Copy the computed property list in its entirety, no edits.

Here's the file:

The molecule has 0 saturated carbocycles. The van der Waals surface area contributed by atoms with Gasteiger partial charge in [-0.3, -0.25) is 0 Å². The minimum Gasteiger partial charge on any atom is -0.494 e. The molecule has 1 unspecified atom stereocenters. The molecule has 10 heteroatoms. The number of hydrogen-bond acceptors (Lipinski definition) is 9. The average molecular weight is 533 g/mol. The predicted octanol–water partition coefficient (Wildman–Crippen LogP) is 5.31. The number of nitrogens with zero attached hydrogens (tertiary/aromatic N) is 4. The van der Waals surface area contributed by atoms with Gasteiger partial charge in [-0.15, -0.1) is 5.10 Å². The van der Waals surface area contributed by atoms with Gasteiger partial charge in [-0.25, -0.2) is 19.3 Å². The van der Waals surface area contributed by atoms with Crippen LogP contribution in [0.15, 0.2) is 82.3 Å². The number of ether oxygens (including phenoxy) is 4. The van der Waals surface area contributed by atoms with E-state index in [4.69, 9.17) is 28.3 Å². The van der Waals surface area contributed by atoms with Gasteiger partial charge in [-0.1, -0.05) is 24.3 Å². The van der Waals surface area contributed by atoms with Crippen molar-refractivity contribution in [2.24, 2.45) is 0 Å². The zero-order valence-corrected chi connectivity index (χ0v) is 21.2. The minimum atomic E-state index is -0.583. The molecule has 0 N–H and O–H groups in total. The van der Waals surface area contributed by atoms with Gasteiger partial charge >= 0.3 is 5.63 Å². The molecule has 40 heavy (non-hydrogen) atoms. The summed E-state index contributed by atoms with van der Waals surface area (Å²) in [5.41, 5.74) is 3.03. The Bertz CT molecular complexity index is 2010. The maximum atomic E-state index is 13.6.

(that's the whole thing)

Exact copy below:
The molecule has 0 saturated carbocycles. The van der Waals surface area contributed by atoms with Gasteiger partial charge in [-0.3, -0.25) is 0 Å². The minimum Gasteiger partial charge on any atom is -0.494 e. The molecule has 1 unspecified atom stereocenters. The molecule has 10 heteroatoms. The number of hydrogen-bond acceptors (Lipinski definition) is 9. The average molecular weight is 533 g/mol. The predicted octanol–water partition coefficient (Wildman–Crippen LogP) is 5.31. The number of nitrogens with zero attached hydrogens (tertiary/aromatic N) is 4. The van der Waals surface area contributed by atoms with Gasteiger partial charge in [-0.15, -0.1) is 5.10 Å². The van der Waals surface area contributed by atoms with Gasteiger partial charge in [-0.25, -0.2) is 19.3 Å². The van der Waals surface area contributed by atoms with Crippen LogP contribution in [0.15, 0.2) is 82.3 Å². The number of ether oxygens (including phenoxy) is 4. The van der Waals surface area contributed by atoms with E-state index in [4.69, 9.17) is 28.3 Å². The van der Waals surface area contributed by atoms with Gasteiger partial charge in [-0.1, -0.05) is 24.3 Å². The van der Waals surface area contributed by atoms with Crippen molar-refractivity contribution in [2.24, 2.45) is 0 Å². The zero-order valence-corrected chi connectivity index (χ0v) is 21.2. The minimum atomic E-state index is -0.583. The molecule has 0 N–H and O–H groups in total. The van der Waals surface area contributed by atoms with Gasteiger partial charge >= 0.3 is 5.63 Å². The molecule has 40 heavy (non-hydrogen) atoms. The summed E-state index contributed by atoms with van der Waals surface area (Å²) in [5.41, 5.74) is 3.03. The Bertz CT molecular complexity index is 2010. The maximum atomic E-state index is 13.6.